The Public Information Act
The Public Information Act (Act) gives the public the right to request access to government information. Although the Act makes most government information available to the public, some exceptions exist. Further, the Act does not apply to the federal government or to any of its departments or agencies. If you are seeking information from the federal government, the appropriate law is the federal Freedom of Information Act (“FOIA”). FOIA’s rules and procedures are different from those of the Act.
How to Request Information
A request for public information must be made in writing. Your request should include your name, address, and as much description as you can provide regarding the records you are seeking. You should also include your contact information. You must request records or information that is already in existence. The Act does not require a governmental body to create new information, to do legal research, or to answer questions.
You may send your request to:
Release of Information
A governmental body must release public information promptly. “Promptly” means as soon as possible under the circumstances, within a reasonable time, and without delay. If the information you request cannot be produced within 10 business days, you will be notified, in writing, of a reasonable date and time when it will be made available to you.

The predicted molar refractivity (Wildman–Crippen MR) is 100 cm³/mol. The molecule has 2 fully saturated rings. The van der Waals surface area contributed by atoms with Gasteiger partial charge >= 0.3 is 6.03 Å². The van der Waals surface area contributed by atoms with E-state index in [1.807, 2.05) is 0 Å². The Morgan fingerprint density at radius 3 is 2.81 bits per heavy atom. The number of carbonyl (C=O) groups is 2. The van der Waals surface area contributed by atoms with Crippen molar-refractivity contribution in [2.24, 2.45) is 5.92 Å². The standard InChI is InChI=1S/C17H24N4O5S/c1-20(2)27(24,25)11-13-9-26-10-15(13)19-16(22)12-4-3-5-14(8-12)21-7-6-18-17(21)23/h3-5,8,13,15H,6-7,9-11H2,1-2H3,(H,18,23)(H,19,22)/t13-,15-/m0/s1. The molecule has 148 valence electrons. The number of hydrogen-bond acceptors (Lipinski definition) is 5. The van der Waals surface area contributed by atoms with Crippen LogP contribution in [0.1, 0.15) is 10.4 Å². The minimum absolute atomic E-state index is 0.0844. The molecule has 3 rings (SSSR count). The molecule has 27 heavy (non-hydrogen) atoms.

However, not all information is subject to release. Some documents may be releasable, but may require redaction of certain information. Examples of items that must be redacted include: social security numbers, dates of birth, certain e-mail addresses, account numbers, and information relating to an individual’s mental health, criminal history, and/or substance use disorder.
Other information must be withheld in its entirety. The most common examples of information that must be withheld in its entirety include: complaint information, investigative files, and disciplinary hearing materials.
If a governmental body seeks to redact or withhold information responsive to an open records request, the governmental body must seek a decision from the Office of the Attorney General. Requestors may send a letter to the Office of the Attorney General arguing for release of the requested information. The Attorney General must issue a decision no later than the 45th business day from the day the Attorney General received the request for the decision. Additionally, the Attorney General may request an extension of 10 additional business days. You will receive a copy of a request for a decision from the Office of the Attorney General and the Attorney General’s decision.
A person may ask to view public information, receive copies of information, or both. If a request is for copies of information, the governmental body may charge the requestor for the copies. If a request is only for an opportunity to inspect information, then usually the governmental body may not impose a charge on the requestor. However, under certain limited circumstances, a governmental body may impose a charge for access to information. All charges imposed by a governmental body for copies or for access to information must comply with the rules prescribed by the Office of the Attorney General, unless another statute authorizes a governmental body to set its own charges.
For complaints related to open records requests, you may contact the Office of the Attorney General’s Open Records Hotline at 512-478-6736, or toll-free at 1-877-673-6839.
For more information, contact: OpenRecords@bon.texas.gov
Updated October 18, 2016